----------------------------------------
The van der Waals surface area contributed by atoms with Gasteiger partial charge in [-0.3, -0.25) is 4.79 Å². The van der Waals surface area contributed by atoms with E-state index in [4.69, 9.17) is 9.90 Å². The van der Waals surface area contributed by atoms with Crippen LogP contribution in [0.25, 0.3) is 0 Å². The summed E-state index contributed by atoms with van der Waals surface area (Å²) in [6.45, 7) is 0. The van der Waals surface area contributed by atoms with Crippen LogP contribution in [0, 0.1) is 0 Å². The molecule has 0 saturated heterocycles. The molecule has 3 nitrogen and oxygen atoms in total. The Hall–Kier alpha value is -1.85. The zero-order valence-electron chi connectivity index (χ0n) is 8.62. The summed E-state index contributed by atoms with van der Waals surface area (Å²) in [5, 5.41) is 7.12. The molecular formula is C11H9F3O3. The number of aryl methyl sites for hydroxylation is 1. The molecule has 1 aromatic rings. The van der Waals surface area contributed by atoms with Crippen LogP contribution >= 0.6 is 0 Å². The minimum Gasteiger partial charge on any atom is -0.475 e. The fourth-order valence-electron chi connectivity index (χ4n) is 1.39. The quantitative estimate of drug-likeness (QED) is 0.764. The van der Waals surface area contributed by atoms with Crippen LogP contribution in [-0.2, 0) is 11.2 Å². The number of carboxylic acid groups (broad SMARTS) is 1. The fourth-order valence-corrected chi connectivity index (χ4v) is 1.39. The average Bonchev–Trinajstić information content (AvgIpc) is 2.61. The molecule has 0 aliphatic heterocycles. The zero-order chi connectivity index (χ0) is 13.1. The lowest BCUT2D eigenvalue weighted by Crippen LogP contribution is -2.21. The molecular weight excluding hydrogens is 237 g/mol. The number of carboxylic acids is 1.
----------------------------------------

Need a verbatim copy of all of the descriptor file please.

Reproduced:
The van der Waals surface area contributed by atoms with Gasteiger partial charge in [-0.3, -0.25) is 4.79 Å². The van der Waals surface area contributed by atoms with E-state index in [4.69, 9.17) is 9.90 Å². The van der Waals surface area contributed by atoms with Crippen LogP contribution in [0.25, 0.3) is 0 Å². The summed E-state index contributed by atoms with van der Waals surface area (Å²) in [6.45, 7) is 0. The van der Waals surface area contributed by atoms with Crippen LogP contribution in [0, 0.1) is 0 Å². The molecule has 0 saturated heterocycles. The molecule has 3 nitrogen and oxygen atoms in total. The Hall–Kier alpha value is -1.85. The zero-order valence-electron chi connectivity index (χ0n) is 8.62. The summed E-state index contributed by atoms with van der Waals surface area (Å²) in [5, 5.41) is 7.12. The molecular formula is C11H9F3O3. The number of aryl methyl sites for hydroxylation is 1. The molecule has 1 aromatic rings. The van der Waals surface area contributed by atoms with Crippen LogP contribution >= 0.6 is 0 Å². The minimum Gasteiger partial charge on any atom is -0.475 e. The fourth-order valence-electron chi connectivity index (χ4n) is 1.39. The quantitative estimate of drug-likeness (QED) is 0.764. The van der Waals surface area contributed by atoms with Crippen LogP contribution in [-0.2, 0) is 11.2 Å². The number of carboxylic acid groups (broad SMARTS) is 1. The fourth-order valence-corrected chi connectivity index (χ4v) is 1.39. The average Bonchev–Trinajstić information content (AvgIpc) is 2.61. The molecule has 0 aliphatic heterocycles. The zero-order chi connectivity index (χ0) is 13.1. The lowest BCUT2D eigenvalue weighted by Crippen LogP contribution is -2.21. The molecular weight excluding hydrogens is 237 g/mol. The number of carboxylic acids is 1.